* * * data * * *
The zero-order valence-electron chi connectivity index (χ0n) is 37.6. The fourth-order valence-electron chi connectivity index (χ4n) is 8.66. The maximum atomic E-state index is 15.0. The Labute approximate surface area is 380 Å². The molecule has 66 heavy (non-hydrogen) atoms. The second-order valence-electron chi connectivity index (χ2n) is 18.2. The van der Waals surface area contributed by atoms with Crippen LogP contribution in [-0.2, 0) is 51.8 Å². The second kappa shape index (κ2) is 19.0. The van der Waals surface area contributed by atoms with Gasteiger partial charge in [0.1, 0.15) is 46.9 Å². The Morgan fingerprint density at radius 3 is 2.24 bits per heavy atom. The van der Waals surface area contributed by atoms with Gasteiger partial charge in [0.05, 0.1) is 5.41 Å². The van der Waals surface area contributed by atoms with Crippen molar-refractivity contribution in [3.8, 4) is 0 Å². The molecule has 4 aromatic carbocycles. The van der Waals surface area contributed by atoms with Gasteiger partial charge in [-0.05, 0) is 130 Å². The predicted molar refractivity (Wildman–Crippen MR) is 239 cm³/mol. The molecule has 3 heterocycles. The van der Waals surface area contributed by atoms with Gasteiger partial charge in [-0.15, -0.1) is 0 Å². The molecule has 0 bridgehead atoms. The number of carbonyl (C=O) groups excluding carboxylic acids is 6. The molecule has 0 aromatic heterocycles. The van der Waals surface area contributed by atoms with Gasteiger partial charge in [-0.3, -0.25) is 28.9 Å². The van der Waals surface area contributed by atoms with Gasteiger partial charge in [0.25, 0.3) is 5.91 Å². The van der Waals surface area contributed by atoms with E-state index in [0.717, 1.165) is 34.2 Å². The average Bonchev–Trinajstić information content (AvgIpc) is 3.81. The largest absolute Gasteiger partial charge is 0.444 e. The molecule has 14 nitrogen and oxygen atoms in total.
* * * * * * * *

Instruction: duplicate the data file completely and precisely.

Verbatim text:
The zero-order valence-electron chi connectivity index (χ0n) is 37.6. The fourth-order valence-electron chi connectivity index (χ4n) is 8.66. The maximum atomic E-state index is 15.0. The Labute approximate surface area is 380 Å². The molecule has 66 heavy (non-hydrogen) atoms. The second-order valence-electron chi connectivity index (χ2n) is 18.2. The van der Waals surface area contributed by atoms with Crippen LogP contribution in [-0.2, 0) is 51.8 Å². The second kappa shape index (κ2) is 19.0. The van der Waals surface area contributed by atoms with Gasteiger partial charge in [0.1, 0.15) is 46.9 Å². The Morgan fingerprint density at radius 3 is 2.24 bits per heavy atom. The van der Waals surface area contributed by atoms with Gasteiger partial charge in [0.05, 0.1) is 5.41 Å². The van der Waals surface area contributed by atoms with Crippen molar-refractivity contribution in [3.8, 4) is 0 Å². The molecule has 4 aromatic carbocycles. The van der Waals surface area contributed by atoms with Gasteiger partial charge in [-0.05, 0) is 130 Å². The predicted molar refractivity (Wildman–Crippen MR) is 239 cm³/mol. The molecule has 3 heterocycles. The van der Waals surface area contributed by atoms with Gasteiger partial charge in [-0.15, -0.1) is 0 Å². The molecule has 0 bridgehead atoms. The number of carbonyl (C=O) groups excluding carboxylic acids is 6. The molecule has 0 aromatic heterocycles. The van der Waals surface area contributed by atoms with Gasteiger partial charge in [-0.3, -0.25) is 28.9 Å². The van der Waals surface area contributed by atoms with Gasteiger partial charge in [0.25, 0.3) is 5.91 Å². The van der Waals surface area contributed by atoms with E-state index in [0.717, 1.165) is 34.2 Å². The average Bonchev–Trinajstić information content (AvgIpc) is 3.81. The largest absolute Gasteiger partial charge is 0.444 e. The molecule has 14 nitrogen and oxygen atoms in total.